The role of temperature in the initiation of the end-Triassic mass extinction

Research output: Contribution to journalArticlepeer-review

Authors

  • Victoria A. Petryshyn
  • Alex Farnsworth
  • Daniel J. Lunt
  • Anne Kelley
  • Robert Gammariello
  • Yadira Ibarra
  • David J. Bottjer
  • Aradhna Tripati
  • Frank A. Corsetti

Colleges, School and Institutes

External organisations

  • University of California, Los Angeles
  • Université de Bretagne Occidentale
  • University of Southern California
  • University of Bristol
  • San Francisco State University
  • Earth, Planetary, and Space Sciences, Atmospheric and Oceanic Sciences, Institute of the Environment and Sustainability, University of California, Los Angeles, USA

Abstract

The end-Triassic mass extinction coincided with the eruption of the Central Atlantic Magmatic Province, a large igneous province responsible for the massive atmospheric input of potentially climate-altering volatile compounds that is associated with a sharp rise in atmospheric CO2. The extinction mechanism is debated, but both short-term cooling (~10s of years) related to sulfur aerosols and longer-term warming (10,000 yrs) related to CO2 emissions—essentially opposite hypotheses—are suggested triggers. Until now, no temperature records spanning this crucial interval were available to provide a baseline or to differentiate between hypothesized mechanisms. Here, we use clumped-isotope paleothermometry of shallow marine microbialites coupled with climate modeling to reconstruct ocean temperature at the extinction horizon. We find mild to warm ocean temperatures during the extinction event and evidence for repeated temperature swings of ~16 °C, which we interpret as a signature of strong seasonality. These results constitute the oldest non-biomineralized marine seasonal temperature record. We resolve no apparent evidence for short-term cooling or initial warming across the 1-80kyr of the extinction event our record captures, implying that the initial onset of the biodiversity crisis may necessitate another mechanism.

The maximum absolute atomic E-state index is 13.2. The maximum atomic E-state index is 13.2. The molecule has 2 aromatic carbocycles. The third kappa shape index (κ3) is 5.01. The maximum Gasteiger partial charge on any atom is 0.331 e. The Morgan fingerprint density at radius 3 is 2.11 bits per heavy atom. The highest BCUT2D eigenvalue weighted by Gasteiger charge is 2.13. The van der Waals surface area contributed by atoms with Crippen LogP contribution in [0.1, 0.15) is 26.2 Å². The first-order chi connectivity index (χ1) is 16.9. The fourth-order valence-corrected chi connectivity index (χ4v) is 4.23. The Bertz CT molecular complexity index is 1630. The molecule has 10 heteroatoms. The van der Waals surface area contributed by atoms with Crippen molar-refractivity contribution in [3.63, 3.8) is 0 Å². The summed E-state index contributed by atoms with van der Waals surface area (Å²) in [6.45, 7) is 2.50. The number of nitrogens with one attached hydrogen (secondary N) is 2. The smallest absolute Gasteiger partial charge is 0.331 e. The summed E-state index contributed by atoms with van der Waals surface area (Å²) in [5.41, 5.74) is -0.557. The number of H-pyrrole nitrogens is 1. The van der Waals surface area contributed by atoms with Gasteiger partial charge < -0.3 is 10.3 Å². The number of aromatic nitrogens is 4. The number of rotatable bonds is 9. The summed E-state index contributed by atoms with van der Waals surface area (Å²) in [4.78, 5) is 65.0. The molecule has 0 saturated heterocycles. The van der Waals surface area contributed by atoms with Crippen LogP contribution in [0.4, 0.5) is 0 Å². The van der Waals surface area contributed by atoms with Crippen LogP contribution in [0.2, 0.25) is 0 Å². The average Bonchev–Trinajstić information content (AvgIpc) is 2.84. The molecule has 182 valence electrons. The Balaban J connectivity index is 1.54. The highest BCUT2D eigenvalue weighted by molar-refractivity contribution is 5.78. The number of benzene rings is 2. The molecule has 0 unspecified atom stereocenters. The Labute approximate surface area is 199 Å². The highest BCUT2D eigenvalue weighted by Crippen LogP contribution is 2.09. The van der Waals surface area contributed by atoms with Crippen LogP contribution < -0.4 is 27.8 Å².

Details

Original languageEnglish
Article number103266
JournalEarth Science Reviews
Early online date11 Jul 2020
Publication statusE-pub ahead of print - 11 Jul 2020

Keywords

  • End-Triassic extinction, clumped isotopes, Triassic-Jurassic boundary;, microbialite, climate model, paleoclimate